Lull in violence as nation prays for Sharon

By
January 6, 2006 00:34
3 minute read.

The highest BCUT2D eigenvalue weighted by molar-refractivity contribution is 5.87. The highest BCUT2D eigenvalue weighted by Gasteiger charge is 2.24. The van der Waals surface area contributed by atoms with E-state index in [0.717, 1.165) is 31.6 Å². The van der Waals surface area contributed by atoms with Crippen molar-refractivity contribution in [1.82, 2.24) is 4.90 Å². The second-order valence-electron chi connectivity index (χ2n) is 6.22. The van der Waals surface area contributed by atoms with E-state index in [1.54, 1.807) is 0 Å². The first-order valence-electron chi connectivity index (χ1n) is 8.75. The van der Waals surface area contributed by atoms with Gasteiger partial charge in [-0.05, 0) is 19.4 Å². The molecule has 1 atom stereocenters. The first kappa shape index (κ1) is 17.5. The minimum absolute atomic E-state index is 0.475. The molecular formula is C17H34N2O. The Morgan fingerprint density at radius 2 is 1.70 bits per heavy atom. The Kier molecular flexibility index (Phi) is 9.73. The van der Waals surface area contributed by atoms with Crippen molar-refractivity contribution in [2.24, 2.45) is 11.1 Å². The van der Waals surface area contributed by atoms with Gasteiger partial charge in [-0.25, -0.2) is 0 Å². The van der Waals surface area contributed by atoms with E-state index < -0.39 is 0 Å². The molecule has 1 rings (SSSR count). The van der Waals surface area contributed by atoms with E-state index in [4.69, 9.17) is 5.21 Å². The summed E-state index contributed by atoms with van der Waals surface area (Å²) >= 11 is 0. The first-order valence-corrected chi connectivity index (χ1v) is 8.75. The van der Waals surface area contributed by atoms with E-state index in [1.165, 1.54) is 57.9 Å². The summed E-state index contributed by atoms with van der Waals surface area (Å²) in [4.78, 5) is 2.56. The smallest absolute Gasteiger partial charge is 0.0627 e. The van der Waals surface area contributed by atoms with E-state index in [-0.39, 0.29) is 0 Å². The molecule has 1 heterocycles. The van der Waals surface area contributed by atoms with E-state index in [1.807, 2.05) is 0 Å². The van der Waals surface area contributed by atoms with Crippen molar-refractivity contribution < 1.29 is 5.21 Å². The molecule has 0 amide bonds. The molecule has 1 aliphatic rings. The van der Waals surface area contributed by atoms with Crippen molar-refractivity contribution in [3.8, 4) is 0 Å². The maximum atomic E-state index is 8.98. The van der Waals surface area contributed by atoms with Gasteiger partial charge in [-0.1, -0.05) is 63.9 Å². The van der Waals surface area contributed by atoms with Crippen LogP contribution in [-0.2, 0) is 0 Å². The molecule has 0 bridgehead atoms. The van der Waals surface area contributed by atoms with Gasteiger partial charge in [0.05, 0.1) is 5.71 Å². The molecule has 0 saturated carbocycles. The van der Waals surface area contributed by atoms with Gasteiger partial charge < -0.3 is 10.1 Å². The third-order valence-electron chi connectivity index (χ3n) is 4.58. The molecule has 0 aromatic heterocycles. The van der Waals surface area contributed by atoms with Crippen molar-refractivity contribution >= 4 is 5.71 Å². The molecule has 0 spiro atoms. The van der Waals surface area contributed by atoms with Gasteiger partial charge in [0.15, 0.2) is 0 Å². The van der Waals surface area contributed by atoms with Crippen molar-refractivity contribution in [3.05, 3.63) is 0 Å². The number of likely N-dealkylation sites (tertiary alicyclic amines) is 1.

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On the surface it seemed to be business as usual on the streets of Jerusalem Thursday. But neither the colorful vendors of the Mahaneh Yehuda market nor the local residents and tourists shopping on Rehov Ben-Yehuda could ignore the gravity and impact of Prime Minister Ariel Sharon's most recent life-threatening stroke. "I've been praying for him all day," sighed Dalia Maron, a regular visitor to the market. "Whatever you say about him, one simply cannot hate a man who has dedicated his life to our state." A combined sentiment of shock, confusion and fading hope for Sharon's recovery was shared by a large number of people interviewed, though some like Aron Namer, a Lotto employee, chose instead to focus on the future of Israeli politics and the upcoming elections. "Should Sharon not recover in time I would like to see Shimon Peres take over as prime minister, but certainly not Ehud Olmert," he said. "If not Peres, however, then in my opinion Amir Peretz could certainly do the job." In the haredi neighborhood of Mea She'arim there was a rather mixed response to the day's unfolding events. Shopkeeper Yinun Eli believed that Sharon's ill-health would undoubtedly signal "the end of Kadima," resulting in Binyamin Netanyahu being reinstated as prime minister. However, he expressed a degree of skepticism about the latter's ability to be as successful as Sharon in the international political arena, since Sharon "was the only leader who did what the world wanted." However, Yosef Wiener, a tourist from Rhode Island who described himself as a Republican, was convinced that a Netanyahu victory would actually be very positive for Israel in its relations with the US because "the Likud's party policies are more in line with those of George Bush and the Republican party." There were also a small number of people such as Ethiopian immigrant Almaz Alamu, who by early afternoon had still not heard the news, while others like Pinny Beni, from Ramat Beit Shemesh, said he thought that President George W. Bush's initial response to the news might be that "Sharon should have gone on a diet." Others like recent French immigrant Sophie Berrih, from Ra'anana, maintained that Israeli politics was something of a mystery, though she did go on to say that Kadima still sounded like the best option "because of its centrist policies."

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